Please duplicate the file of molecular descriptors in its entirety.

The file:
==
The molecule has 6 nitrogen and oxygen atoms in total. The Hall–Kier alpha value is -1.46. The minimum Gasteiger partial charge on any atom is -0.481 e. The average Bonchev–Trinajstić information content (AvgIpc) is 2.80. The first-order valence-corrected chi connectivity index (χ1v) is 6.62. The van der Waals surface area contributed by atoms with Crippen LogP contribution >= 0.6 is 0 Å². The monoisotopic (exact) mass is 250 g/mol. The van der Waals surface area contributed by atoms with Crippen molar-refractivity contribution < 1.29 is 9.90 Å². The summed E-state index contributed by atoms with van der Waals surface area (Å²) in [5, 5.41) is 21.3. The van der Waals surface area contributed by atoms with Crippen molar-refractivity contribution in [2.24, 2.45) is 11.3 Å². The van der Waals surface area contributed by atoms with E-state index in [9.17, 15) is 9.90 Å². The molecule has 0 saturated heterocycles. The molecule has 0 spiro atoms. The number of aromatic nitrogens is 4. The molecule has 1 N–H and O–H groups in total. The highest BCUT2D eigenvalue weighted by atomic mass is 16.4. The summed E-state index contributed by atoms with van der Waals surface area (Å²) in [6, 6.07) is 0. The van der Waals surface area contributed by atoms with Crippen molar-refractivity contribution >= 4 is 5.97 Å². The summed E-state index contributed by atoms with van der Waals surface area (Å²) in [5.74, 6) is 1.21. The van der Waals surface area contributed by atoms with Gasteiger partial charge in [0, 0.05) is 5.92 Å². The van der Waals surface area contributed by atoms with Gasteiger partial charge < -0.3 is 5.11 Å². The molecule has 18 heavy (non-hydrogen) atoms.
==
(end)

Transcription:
The molecule has 6 nitrogen and oxygen atoms in total. The Hall–Kier alpha value is -1.46. The minimum Gasteiger partial charge on any atom is -0.481 e. The average Bonchev–Trinajstić information content (AvgIpc) is 2.80. The first-order valence-corrected chi connectivity index (χ1v) is 6.62. The van der Waals surface area contributed by atoms with Crippen LogP contribution >= 0.6 is 0 Å². The monoisotopic (exact) mass is 250 g/mol. The van der Waals surface area contributed by atoms with Crippen molar-refractivity contribution < 1.29 is 9.90 Å². The summed E-state index contributed by atoms with van der Waals surface area (Å²) in [5, 5.41) is 21.3. The van der Waals surface area contributed by atoms with Crippen molar-refractivity contribution in [2.24, 2.45) is 11.3 Å². The van der Waals surface area contributed by atoms with E-state index in [9.17, 15) is 9.90 Å². The molecule has 0 saturated heterocycles. The molecule has 0 spiro atoms. The number of aromatic nitrogens is 4. The molecule has 1 N–H and O–H groups in total. The highest BCUT2D eigenvalue weighted by atomic mass is 16.4. The summed E-state index contributed by atoms with van der Waals surface area (Å²) in [6, 6.07) is 0. The van der Waals surface area contributed by atoms with Crippen molar-refractivity contribution >= 4 is 5.97 Å². The summed E-state index contributed by atoms with van der Waals surface area (Å²) in [5.74, 6) is 1.21. The van der Waals surface area contributed by atoms with Gasteiger partial charge in [0, 0.05) is 5.92 Å². The van der Waals surface area contributed by atoms with Gasteiger partial charge < -0.3 is 5.11 Å². The molecule has 18 heavy (non-hydrogen) atoms.